St George’s KPA donates a new Laparoscopic Stack to the Renal Unit

November 11 2016
The St George's Kidney Patients Association is pleased to announce the donation of a Laparoscopic Stack to the St George's Renal Transplant team for use in their Live Donor Programme. This is largest single donation made by the charity for many years and the stack is a critical tool in the removal of kidneys from a live donor.

What is a Laparoscopic Stack?

A Laparoscopic Stack is a collection of equipment used in the performance of Laparoscopic surgery.

 

It provides

  • robotic arms to assist the surgeon,
  • a camera to film the surgery within the patient
  • a large screen for viewing what the camera is filming,
  • an inflator to provide space within the patient's abdomen
  • recording and printing facilities to provide an audit trail of the operation

In the specific case of Renal Transplantation it is used to perform keyhole surgery on a live kidney donor to remove their kidney, prior to it being grafted to the recipient. The new system should provide a number of improvements over the previous system including:

  • improved safety - The higher definition screen and camera allows even finer detail, including tiny blood vessels, to be seen by the surgeon
  • more comfort for the patient - heated gas to inflate the abdomen rather than cold gas that chilled and meant it took a patient longer to wake from the anaesthetic.
  • reduced operating time - the heated gas avoids the camera fogging and thus slowing the operation down while it is cleaned

Thank you from the Transplant Team

Please find attached a letter from the Live Donor Clinical Lead, Consultant, Sarah Heap. Click the image for the full wording.

 

About Transplantation and the Live Donor Programme at St George's

The Live Donor Programme was begun in 2005 by Mr Fronek, and now, under the clinical leadership of Ms Sarah Heap performed 44 operations in 2015 and hopes to reach 50 this year. As of November 2016, The unit has undertaken 505 live donor transplantations using the previous equipment (also donated 11 years ago by the St George's KPA).

Year DBD DCD Live Total
Number of Transplant carried out at St George's
2008 35 16 45 96
2009 25 11 47 83
2010 24 19 57 100
2011 29 12 48 89
2012 54 15 51 120
2013 66 39 40 145
2014 55 33 43 131
2015 55 30 44 129

Transplantation Outcomes at St George's

In 2015 according to the renal registry (the database of all renal units in the UK), St George's is achieving some of the best outcomes in the UK for transplantation among the 23 centres. These include:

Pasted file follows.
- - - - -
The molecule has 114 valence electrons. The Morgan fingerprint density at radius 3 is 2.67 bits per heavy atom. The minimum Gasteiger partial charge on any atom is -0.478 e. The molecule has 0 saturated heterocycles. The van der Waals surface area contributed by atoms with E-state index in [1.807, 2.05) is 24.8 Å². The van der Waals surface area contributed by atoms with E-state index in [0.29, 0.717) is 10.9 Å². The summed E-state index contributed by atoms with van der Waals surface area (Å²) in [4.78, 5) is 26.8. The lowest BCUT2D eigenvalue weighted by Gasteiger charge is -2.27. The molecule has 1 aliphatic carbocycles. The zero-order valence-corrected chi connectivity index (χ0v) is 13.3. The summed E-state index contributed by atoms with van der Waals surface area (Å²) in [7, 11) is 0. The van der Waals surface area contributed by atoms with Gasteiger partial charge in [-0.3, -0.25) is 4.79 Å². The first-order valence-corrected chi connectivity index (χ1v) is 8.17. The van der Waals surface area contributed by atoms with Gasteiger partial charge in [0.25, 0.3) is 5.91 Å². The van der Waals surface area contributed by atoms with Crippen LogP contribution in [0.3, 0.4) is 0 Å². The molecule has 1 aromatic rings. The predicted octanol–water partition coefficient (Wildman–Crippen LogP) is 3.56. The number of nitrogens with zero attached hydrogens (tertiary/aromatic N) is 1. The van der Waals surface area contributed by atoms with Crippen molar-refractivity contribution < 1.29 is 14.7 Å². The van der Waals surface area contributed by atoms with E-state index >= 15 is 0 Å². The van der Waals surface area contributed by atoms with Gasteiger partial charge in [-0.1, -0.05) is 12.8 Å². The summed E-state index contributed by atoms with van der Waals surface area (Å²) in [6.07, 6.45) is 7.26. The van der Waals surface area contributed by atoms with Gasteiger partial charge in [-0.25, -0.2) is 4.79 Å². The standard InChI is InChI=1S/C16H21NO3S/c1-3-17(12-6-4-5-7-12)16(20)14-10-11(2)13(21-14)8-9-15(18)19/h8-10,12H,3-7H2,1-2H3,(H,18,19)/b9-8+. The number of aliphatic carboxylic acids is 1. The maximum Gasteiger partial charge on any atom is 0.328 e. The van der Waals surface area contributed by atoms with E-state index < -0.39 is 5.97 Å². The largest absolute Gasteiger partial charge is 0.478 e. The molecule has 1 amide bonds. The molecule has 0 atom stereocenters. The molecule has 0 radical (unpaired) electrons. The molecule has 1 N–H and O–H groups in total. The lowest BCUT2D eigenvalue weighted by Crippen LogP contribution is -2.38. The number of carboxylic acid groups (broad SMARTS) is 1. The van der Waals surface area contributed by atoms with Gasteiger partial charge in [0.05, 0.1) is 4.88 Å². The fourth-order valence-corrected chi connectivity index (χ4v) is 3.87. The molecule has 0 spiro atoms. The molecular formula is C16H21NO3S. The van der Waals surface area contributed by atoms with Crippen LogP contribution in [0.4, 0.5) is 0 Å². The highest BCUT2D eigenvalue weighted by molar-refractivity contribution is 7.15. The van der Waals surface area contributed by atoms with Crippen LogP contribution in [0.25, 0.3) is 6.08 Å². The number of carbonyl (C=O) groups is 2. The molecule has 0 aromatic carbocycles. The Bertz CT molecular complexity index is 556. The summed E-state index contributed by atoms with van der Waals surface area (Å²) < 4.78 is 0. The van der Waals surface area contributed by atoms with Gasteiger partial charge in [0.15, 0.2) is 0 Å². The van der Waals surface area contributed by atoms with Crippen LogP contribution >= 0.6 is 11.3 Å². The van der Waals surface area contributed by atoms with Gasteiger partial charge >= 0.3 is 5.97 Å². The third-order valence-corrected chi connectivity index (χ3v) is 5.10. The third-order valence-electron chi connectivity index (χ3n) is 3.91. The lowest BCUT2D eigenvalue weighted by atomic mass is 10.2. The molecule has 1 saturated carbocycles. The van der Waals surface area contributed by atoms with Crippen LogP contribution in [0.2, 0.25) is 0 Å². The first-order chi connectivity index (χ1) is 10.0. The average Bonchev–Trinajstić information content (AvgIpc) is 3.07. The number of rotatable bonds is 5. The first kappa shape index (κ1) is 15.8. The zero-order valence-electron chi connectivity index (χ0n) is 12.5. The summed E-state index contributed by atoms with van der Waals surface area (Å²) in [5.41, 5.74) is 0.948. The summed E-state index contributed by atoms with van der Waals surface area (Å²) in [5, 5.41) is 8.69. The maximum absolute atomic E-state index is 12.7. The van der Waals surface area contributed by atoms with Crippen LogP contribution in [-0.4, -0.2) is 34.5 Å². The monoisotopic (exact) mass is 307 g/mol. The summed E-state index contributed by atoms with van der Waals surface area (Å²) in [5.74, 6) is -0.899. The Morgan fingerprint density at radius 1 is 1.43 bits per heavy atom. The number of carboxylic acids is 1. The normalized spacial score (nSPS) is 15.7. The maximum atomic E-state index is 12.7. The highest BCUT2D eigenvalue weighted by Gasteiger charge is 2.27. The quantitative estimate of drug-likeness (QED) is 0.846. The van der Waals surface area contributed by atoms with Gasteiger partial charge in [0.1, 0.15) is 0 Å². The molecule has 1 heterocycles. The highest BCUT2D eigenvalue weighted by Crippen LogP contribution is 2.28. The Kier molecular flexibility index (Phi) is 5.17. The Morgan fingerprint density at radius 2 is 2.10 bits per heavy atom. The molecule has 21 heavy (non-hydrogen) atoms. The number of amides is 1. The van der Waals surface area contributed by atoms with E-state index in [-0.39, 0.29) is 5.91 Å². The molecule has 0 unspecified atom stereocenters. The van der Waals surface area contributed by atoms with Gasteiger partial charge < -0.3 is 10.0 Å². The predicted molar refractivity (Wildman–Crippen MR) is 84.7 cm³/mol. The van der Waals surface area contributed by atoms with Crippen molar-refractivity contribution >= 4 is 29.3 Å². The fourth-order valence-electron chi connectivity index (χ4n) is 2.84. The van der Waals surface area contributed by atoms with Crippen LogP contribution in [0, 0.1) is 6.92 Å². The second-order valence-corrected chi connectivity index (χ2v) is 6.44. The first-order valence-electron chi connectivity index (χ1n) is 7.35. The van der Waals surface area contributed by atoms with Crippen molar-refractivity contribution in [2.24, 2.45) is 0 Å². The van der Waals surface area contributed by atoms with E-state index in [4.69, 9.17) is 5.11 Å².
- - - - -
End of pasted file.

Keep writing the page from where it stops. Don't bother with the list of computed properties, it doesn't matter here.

• The best (shortest time) from removal to grafting (DBD donors) of the kidney - 10 hours (known as CIT - Cold Ischemic Time)
  • The 3rd best (shortest time) for DBD donors, also 10 hours

Despite declining fewer kidneys than other units (2nd and 4th best nationally - DBD/DCD) they still achieve better than median survival rates for the new kidney and the patient receiving the kidney. These results for 2015 are in the table below:

DECEASED Donors
  After St G's

National

Median*

 

After

St G's

National

Median*

 
Graft Survival  1 year 93% 94%    5 years 88% 86%  
Patient Survival  1 year 98% 96%    5 years 94% 89%  

*= The median is the middle point of a number set, in which half the numbers are above the median and half are below.

LIVE Donors
  After St G's

National

Median*

 

After

St G's

National

Median*

 
Graft Survival  1 year 98% 97%    5 years 94% 92%  
Patient Survival  1 year 99% 99%    5 years 99% 95%  

*= The median is the middle point of a number set, in which half the numbers are above the median and half are below.

About the donation from the St George's Kidney Patient Association

The donation of over £50,000 is the largest donation that the charity has made to the renal unit. It represents more than a year of donations to the charity and comes from:

  • Ticket sales and donations gathered at the Christmas Carol Concert and other events such as the 2015 Summer Ball
  • Many generous donations in memory of patients
  • Numerous enjoyable and adventurous fundraising events by patients, their friends and relatives, and staff
  • Many donors making regular or one-off donations to the charity
  • A number of legacy donations left in patient's wills.

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